Refunds for nonprofit organizations would be capped at $45 million, which in effect is unlikely to affect large nonprofits, including large hospital networks.

The state gasoline tax would be capped at 37.5 cents for per gallon two years. The estate tax would be repealed.

House Democratic Leader Larry Hall, D-Durham, didn’t react too kindly to the news that a deal had been reached.

“All the Republicans offered today is more of the same,” Hall said Monday in a statement. Their plan gives huge tax breaks to out-of-state corporations and millionaires while balancing those breaks on the backs of the middle class and working families.”

Hall continued: “Real tax reform would focus on closing special interest loopholes and establishing a tax code that treats all of our hardworking taxpayers fairly. Instead, Gov. McCrory and the Republicans chose to make even deeper cuts to our schools just to ensure that the wealthiest individuals and corporations in North Carolina will receive huge tax breaks. North Carolina needs a tax code that protects the middle-class and ensures everyone pays their fair share. The Republican proposal fails this basic test.”

A spokesman for the N.C. Association of Realtors also said the organization did not back the cap placed on mortgage interest and property tax deductions, saying it would hurt the real estate business.

“It’s a bad time to place restrictive tax policies on the real estate economy,” said Mark Zimmerman, chairman of the association’s legislative committee. “We are just emerging from the worst recession since the Great Depression. The North Carolina Association of Realtors believe we should be encouraging homeownership and private property rights — not adopting legislation that will be a de facto tax increase on homeowners.”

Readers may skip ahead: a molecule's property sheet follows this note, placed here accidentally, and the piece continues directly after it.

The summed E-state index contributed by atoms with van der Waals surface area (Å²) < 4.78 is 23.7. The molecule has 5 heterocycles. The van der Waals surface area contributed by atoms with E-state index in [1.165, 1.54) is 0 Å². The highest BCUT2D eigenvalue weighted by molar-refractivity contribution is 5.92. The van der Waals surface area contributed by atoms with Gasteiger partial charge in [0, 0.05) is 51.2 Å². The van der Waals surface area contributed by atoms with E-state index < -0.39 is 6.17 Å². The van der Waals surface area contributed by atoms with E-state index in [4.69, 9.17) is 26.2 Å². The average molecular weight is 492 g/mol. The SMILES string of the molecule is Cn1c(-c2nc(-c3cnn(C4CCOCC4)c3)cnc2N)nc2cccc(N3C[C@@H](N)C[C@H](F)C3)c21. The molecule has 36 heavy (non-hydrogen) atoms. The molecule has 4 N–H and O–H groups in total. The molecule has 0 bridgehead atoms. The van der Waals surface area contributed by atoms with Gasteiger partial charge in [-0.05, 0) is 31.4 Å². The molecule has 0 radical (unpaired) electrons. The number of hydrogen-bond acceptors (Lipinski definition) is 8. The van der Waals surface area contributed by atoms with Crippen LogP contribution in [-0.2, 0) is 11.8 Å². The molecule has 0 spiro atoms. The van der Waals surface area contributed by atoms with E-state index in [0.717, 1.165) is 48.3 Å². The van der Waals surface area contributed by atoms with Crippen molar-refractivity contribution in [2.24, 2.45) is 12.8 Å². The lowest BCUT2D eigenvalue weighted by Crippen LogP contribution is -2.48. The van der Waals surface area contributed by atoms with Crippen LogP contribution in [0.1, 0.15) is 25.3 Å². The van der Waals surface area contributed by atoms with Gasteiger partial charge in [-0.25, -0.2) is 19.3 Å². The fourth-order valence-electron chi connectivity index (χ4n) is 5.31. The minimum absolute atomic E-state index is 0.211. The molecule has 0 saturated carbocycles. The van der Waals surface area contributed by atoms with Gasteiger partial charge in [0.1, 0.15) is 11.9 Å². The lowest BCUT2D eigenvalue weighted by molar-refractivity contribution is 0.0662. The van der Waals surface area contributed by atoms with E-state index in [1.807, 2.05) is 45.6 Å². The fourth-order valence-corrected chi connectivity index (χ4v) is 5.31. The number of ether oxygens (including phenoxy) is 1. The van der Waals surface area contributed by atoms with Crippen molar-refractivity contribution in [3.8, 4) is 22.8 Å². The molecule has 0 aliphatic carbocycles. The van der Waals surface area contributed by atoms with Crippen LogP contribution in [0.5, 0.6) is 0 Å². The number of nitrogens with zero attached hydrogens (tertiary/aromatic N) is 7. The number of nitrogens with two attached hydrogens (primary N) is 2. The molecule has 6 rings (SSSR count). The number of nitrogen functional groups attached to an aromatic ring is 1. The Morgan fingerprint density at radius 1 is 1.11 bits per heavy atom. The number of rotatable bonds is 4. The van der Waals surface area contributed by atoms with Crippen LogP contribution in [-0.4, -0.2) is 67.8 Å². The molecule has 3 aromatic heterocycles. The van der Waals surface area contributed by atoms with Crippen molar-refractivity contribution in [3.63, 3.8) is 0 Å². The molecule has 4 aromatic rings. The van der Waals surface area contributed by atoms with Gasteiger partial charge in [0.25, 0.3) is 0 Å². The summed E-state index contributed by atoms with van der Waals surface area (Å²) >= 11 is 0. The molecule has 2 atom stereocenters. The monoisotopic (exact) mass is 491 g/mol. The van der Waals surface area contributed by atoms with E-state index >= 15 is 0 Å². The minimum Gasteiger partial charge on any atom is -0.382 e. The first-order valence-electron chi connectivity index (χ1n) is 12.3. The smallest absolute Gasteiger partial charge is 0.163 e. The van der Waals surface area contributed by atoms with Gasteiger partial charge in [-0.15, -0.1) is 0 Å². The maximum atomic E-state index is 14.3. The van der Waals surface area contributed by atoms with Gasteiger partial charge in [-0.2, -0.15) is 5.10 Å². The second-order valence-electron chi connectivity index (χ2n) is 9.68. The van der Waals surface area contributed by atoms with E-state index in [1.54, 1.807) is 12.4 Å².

A review by Elizabeth Malm, an economist at the Tax Foundation, found that the reform plan would move North Carolina from 44th to 17th in its State Business Tax Climate Index.

“Though not as comprehensive as earlier reform proposals, the income tax rate reductions are a good move, as is the flattening of the individual income tax,” according to Malm’s analysis.

A review of scenarios studied by the General Assembly’s nonpartisan Fiscal Research Division found that taxpayers in every segment of the income spectrum would pay lower taxes under the plan.

The division also found that the tax reform package would result in a net decrease in $86.6 million in revenues for the current 2013-14 fiscal year. Or, as Berger said during Monday’s press conference, taxpayers would keep that amount in their pockets.

The net effect decrease in state revenues would increase to $649.8 million in the 2017-18 fiscal year.

While the compromise has been endorsed by both the House and Senate GOP caucuses, it still must get the approval of the full membership of both chambers before going to McCrory for his signataure.

Barry Smith (@Barry_Smith) is an associate editor of Carolina Journal.